With five lines heading both directions, dozens and dozens of stations and almost 47,000 possible fare combinations, The Washington Metropolitan Area Transit Authority (WMATA) can be confusing…even to seasoned riders. If you’re a visitor to Wasington DC you don’t need to be overwhelmed by the subway system. A little research and planning ahead will make your ride easier. One place to start your research is the metro website.
There are five lines in the underground metro. Color coded they are: Red, Blue, Yellow, Green and Orange. Each train is named by the last station in the direction you want to travel. For example, if you’re at Metro Center and you wanted to get to the Potomac Avenue station, you would board the Orange Line Train to New Carrollton. If you were already at the Potomac Avenue Station and you wanted to get to The Pentagon, you would board the Blue Line to Franconia-Springfield. This is much easier to understand if you re-read this paragraph with a metro map infront of you. Click here to see an interactive subway map.
While the hours of operation are changed during the holidays, trains generally run from 5am until 3am the next morning. While you can usually expect a train about every fifteen minutes, the frequency is shorter during morning and evening rush hours and possibly longer during the rest of the day – it all depends on what station you’re entering and exiting. Track delays are well posted on LED signs located inside each metro station to let you know how long before the next train arrives.
Kiosks located between the escalators and turnstiles at each station sell single use, multi-day use and rigid, plastic “credit card” type of farecards. Cash, credit or debit cards can be used to either purchase new farecards or to reload existing cards. Additionally, you can transfer the balance from a paper farecard to a more permanent one as long as there is a balance of less than $7.00 on the paper card.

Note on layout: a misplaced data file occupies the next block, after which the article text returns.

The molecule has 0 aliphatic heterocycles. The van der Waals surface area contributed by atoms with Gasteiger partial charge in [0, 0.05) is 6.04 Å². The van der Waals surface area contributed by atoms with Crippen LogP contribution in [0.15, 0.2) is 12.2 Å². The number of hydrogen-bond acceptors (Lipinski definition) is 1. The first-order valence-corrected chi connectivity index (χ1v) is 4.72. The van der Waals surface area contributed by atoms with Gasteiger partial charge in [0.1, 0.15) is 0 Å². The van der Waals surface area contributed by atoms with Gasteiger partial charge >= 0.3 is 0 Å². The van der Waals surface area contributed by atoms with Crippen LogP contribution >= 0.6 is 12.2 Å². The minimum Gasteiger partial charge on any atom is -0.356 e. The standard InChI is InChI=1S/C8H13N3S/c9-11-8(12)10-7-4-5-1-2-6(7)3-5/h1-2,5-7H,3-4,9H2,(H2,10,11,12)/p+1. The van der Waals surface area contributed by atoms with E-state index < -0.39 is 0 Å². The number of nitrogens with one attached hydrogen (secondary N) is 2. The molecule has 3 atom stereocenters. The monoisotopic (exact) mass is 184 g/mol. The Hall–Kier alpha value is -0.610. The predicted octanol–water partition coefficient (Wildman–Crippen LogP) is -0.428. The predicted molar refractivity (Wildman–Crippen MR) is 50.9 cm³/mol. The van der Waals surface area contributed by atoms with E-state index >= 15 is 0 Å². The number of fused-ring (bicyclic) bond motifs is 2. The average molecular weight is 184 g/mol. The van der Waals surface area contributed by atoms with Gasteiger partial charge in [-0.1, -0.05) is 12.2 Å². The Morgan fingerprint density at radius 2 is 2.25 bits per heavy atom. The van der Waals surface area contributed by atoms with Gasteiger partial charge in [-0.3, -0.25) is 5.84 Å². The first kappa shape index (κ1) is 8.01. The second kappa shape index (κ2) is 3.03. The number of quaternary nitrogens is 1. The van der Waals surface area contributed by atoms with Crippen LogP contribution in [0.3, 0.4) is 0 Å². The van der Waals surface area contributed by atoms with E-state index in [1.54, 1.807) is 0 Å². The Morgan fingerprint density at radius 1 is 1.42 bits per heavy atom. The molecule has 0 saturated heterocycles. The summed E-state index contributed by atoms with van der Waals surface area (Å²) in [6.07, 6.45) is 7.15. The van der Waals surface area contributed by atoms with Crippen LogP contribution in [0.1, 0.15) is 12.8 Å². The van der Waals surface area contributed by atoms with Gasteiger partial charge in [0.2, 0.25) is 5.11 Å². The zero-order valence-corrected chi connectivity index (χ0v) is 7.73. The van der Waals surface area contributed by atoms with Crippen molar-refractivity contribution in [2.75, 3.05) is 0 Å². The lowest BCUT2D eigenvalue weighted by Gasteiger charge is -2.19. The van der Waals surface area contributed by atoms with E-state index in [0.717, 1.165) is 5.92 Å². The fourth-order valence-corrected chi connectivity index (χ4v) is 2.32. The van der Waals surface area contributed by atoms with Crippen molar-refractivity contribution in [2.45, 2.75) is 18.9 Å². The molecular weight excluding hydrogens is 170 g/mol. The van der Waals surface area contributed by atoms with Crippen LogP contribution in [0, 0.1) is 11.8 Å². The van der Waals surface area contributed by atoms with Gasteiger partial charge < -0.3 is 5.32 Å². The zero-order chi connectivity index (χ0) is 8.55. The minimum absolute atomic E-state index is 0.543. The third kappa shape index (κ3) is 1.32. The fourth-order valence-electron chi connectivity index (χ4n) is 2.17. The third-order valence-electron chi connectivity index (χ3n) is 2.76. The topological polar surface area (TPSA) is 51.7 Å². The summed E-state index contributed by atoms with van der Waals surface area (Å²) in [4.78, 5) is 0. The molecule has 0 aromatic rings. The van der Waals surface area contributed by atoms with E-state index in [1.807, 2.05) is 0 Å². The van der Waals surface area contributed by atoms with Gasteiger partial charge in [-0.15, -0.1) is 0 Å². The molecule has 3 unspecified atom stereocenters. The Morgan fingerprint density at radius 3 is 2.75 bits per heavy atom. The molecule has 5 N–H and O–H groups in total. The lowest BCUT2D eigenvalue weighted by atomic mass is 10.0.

Elevators are located at each metro station for persons in wheelchairs, pushing baby carriages or bringing their bicycles along. While the location of the elevators is well marked at a most metro stations, a few such as the Woodley Park station cleverly hide them.
The proliferation of electronic devices has seen an increase in the number of thefts aboard the metro. Put your cell phone, iPad and other gizmos away before you enter the station. If you MUST use a gadget while onboard the train hold it with both hands and DON’T sit near a train car exit point. If a thief spots you they’re quick to grab the gadget from your hand, hopping out of the door just before it closes and the train (with you inside) speeds off.
With a little planning ahead of time, your trip to Washington DC will be made more enjoyable by understanding how the subway works…and when.
WATCH A SLIDESHOW OF WASHINGTON METRO PHOTOGRAPHS. CLICK HERE.